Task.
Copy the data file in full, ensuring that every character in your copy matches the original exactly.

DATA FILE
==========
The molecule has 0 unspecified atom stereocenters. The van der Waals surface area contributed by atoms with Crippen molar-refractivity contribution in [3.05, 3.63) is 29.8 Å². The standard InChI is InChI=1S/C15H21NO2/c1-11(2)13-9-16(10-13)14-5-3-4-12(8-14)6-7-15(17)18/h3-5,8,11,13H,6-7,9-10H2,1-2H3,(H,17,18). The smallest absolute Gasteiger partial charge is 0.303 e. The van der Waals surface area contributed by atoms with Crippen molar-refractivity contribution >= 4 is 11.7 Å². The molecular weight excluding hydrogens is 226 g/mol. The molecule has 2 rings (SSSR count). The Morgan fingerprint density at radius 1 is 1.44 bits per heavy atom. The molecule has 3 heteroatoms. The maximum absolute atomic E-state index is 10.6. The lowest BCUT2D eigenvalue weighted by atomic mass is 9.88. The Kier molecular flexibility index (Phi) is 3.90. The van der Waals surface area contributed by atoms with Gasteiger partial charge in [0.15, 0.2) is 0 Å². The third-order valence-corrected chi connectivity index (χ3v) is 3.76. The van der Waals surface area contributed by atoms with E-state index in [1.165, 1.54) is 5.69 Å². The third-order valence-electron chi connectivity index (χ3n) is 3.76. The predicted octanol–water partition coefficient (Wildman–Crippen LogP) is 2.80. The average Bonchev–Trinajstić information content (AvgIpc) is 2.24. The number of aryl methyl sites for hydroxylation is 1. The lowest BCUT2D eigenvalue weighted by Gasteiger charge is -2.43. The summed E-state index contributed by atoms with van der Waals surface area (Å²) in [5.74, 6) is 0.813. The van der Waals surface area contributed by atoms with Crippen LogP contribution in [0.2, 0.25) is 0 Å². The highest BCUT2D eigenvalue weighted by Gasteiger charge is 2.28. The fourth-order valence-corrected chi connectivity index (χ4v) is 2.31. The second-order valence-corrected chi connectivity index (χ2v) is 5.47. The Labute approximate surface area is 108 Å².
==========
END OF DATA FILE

The molecule has 0 unspecified atom stereocenters. The van der Waals surface area contributed by atoms with Crippen molar-refractivity contribution in [3.05, 3.63) is 29.8 Å². The standard InChI is InChI=1S/C15H21NO2/c1-11(2)13-9-16(10-13)14-5-3-4-12(8-14)6-7-15(17)18/h3-5,8,11,13H,6-7,9-10H2,1-2H3,(H,17,18). The smallest absolute Gasteiger partial charge is 0.303 e. The van der Waals surface area contributed by atoms with Crippen molar-refractivity contribution >= 4 is 11.7 Å². The molecular weight excluding hydrogens is 226 g/mol. The molecule has 2 rings (SSSR count). The Morgan fingerprint density at radius 1 is 1.44 bits per heavy atom. The molecule has 3 heteroatoms. The maximum absolute atomic E-state index is 10.6. The lowest BCUT2D eigenvalue weighted by atomic mass is 9.88. The Kier molecular flexibility index (Phi) is 3.90. The van der Waals surface area contributed by atoms with Gasteiger partial charge in [0.15, 0.2) is 0 Å². The third-order valence-corrected chi connectivity index (χ3v) is 3.76. The van der Waals surface area contributed by atoms with E-state index in [1.165, 1.54) is 5.69 Å². The third-order valence-electron chi connectivity index (χ3n) is 3.76. The predicted octanol–water partition coefficient (Wildman–Crippen LogP) is 2.80. The average Bonchev–Trinajstić information content (AvgIpc) is 2.24. The number of aryl methyl sites for hydroxylation is 1. The lowest BCUT2D eigenvalue weighted by Gasteiger charge is -2.43. The summed E-state index contributed by atoms with van der Waals surface area (Å²) in [5.74, 6) is 0.813. The van der Waals surface area contributed by atoms with Crippen LogP contribution in [0.2, 0.25) is 0 Å². The highest BCUT2D eigenvalue weighted by Gasteiger charge is 2.28. The fourth-order valence-corrected chi connectivity index (χ4v) is 2.31. The second-order valence-corrected chi connectivity index (χ2v) is 5.47. The Labute approximate surface area is 108 Å².